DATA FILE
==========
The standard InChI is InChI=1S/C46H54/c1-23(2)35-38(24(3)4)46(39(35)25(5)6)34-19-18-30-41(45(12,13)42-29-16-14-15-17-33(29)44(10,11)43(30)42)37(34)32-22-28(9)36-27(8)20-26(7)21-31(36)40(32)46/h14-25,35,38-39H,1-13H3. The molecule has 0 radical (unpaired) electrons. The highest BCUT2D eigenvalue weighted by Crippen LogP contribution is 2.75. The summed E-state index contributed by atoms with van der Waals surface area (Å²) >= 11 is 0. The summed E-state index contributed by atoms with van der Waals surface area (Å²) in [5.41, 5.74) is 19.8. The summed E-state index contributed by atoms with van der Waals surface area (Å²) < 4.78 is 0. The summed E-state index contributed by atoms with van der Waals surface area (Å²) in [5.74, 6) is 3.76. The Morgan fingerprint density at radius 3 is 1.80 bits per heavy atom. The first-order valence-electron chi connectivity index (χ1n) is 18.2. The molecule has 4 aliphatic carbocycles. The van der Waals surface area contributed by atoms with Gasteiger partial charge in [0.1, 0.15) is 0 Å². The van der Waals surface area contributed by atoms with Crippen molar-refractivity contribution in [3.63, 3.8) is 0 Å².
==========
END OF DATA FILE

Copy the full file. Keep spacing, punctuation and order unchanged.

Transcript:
The standard InChI is InChI=1S/C46H54/c1-23(2)35-38(24(3)4)46(39(35)25(5)6)34-19-18-30-41(45(12,13)42-29-16-14-15-17-33(29)44(10,11)43(30)42)37(34)32-22-28(9)36-27(8)20-26(7)21-31(36)40(32)46/h14-25,35,38-39H,1-13H3. The molecule has 0 radical (unpaired) electrons. The highest BCUT2D eigenvalue weighted by Crippen LogP contribution is 2.75. The summed E-state index contributed by atoms with van der Waals surface area (Å²) >= 11 is 0. The summed E-state index contributed by atoms with van der Waals surface area (Å²) in [5.41, 5.74) is 19.8. The summed E-state index contributed by atoms with van der Waals surface area (Å²) < 4.78 is 0. The summed E-state index contributed by atoms with van der Waals surface area (Å²) in [5.74, 6) is 3.76. The Morgan fingerprint density at radius 3 is 1.80 bits per heavy atom. The first-order valence-electron chi connectivity index (χ1n) is 18.2. The molecule has 4 aliphatic carbocycles. The van der Waals surface area contributed by atoms with Gasteiger partial charge in [0.1, 0.15) is 0 Å². The van der Waals surface area contributed by atoms with Crippen molar-refractivity contribution in [3.63, 3.8) is 0 Å².